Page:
Understanding adjustment and coping to limb loss and absence through phenomenologies of prosthesis use

Murray, Craig (2010) Understanding adjustment and coping to limb loss and absence through phenomenologies of prosthesis use. In: Amputation, Prosthesis Use, and Phantom Limb Pain: An Interdisciplinary Perspective. Springer, New York, pp. 81-99. ISBN 978-0-387-87461-6

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“Adjustment” and “coping” are two interrelated psychologically based concepts which have been applied and explored extensively in research on chronic illness and disability. These areas are often explored using structured, quantitative research methods, where coping and adapting are seen as final adaptive steps or stages made in response to ill health or disability. These concepts and methodological frameworks have similarly been used to explore amputation, congenital limb deficiency or absence and prosthesis use. However, more recently researchers have begun to use phenomenologically based qualitative methods to explore the meanings and experience of illness and disability from the vantage point of those concerned, so that what it is to cope or adapt, and how this is negotiated, is informed by the perspectives of those having the relevant experience rather than through the application of priori theoretical frameworks. Within this chapter, I summarise the findings of a large-scale project, which aimed to explore the meanings and experience of prosthesis use for both people with acquired amputation and congenital limb absence or deformity. The key theme domains to be identified in this work are the embodied experience, personal and social meanings of prosthesis use. This work highlights the subtle and complex ways in which such persons manage, negotiate and experience their identity in everyday life, and therefore how they adapt to and cope with their changing circumstances. The outcomes of this work have a number of implications for health professionals working with this client group which are discussed.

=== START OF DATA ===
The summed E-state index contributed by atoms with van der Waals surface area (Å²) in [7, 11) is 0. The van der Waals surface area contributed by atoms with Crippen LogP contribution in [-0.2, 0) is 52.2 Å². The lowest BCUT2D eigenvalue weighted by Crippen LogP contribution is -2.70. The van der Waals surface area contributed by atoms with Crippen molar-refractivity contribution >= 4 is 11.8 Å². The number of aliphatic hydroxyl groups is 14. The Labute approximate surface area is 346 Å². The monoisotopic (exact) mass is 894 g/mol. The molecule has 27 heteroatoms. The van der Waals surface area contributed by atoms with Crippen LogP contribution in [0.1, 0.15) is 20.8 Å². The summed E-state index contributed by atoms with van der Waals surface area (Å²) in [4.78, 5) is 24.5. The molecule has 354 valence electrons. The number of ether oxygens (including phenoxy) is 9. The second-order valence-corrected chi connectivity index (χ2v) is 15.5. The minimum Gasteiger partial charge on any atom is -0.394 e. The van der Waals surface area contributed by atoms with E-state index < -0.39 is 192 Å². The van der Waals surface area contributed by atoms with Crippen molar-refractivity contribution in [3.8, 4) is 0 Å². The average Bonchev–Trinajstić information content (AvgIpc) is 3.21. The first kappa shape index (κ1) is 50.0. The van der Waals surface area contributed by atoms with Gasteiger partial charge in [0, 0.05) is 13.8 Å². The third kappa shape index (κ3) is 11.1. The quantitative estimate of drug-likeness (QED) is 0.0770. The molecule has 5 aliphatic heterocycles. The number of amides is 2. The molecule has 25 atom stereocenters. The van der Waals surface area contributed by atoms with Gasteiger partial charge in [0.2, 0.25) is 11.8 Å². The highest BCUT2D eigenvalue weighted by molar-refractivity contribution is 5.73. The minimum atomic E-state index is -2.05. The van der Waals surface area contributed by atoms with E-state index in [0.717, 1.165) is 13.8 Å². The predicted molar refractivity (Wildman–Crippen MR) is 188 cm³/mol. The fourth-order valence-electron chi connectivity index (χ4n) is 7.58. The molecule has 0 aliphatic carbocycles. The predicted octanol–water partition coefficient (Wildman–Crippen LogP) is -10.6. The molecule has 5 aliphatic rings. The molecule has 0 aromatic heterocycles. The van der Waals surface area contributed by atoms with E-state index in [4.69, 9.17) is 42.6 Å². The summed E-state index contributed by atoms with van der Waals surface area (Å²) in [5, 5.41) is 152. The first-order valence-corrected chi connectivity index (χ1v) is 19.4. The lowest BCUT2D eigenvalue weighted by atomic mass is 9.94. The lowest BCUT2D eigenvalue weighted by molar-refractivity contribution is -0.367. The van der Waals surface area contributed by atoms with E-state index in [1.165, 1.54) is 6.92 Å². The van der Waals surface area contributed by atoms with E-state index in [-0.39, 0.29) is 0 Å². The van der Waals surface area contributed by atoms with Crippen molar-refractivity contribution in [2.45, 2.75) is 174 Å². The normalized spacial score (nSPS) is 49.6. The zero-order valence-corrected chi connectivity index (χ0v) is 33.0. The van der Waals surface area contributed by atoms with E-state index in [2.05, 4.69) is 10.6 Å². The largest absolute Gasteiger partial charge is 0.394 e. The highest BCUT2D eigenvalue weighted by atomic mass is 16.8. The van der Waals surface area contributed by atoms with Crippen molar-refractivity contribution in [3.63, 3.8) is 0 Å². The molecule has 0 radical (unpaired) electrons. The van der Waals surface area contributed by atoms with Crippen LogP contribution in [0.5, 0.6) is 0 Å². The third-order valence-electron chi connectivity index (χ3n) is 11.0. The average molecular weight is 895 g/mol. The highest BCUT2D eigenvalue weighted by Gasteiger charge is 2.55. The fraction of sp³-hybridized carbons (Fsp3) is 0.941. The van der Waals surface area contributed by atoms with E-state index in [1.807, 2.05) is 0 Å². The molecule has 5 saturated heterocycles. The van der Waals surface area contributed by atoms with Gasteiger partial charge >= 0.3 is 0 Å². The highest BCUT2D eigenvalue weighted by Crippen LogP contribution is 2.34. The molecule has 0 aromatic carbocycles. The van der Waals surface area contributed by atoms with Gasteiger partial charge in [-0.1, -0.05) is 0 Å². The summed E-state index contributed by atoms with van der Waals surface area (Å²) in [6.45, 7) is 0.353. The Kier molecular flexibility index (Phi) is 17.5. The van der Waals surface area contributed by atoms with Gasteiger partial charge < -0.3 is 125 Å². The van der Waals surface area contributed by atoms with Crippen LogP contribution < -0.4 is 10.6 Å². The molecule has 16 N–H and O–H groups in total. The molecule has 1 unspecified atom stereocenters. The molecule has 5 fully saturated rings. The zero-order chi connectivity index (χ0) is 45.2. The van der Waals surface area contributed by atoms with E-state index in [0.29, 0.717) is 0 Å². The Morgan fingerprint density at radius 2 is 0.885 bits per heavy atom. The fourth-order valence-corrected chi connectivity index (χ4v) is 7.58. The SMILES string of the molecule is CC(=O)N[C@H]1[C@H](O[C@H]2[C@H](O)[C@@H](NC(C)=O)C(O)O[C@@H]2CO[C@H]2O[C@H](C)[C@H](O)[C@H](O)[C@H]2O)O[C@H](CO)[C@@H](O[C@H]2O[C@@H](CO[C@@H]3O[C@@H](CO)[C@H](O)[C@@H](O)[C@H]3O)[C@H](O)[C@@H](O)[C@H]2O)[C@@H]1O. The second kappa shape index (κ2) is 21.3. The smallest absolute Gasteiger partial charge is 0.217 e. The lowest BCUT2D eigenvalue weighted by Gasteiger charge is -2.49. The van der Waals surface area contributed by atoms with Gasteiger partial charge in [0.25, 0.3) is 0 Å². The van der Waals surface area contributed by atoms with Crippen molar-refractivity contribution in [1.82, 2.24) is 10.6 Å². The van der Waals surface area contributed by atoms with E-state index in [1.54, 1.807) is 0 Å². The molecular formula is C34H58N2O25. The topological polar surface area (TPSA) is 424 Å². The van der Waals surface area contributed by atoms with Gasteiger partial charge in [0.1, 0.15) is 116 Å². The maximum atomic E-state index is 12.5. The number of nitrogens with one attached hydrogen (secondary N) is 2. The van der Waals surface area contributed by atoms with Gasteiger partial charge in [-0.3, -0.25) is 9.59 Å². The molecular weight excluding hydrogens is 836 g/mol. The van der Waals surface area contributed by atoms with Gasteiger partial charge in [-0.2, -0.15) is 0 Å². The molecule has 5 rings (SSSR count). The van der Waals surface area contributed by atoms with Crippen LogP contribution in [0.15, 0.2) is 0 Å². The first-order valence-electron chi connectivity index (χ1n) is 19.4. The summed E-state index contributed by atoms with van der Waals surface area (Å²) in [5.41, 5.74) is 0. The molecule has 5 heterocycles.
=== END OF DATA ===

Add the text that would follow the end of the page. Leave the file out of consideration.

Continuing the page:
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17 Aug 2012 13:12
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19 Sep 2023 03:18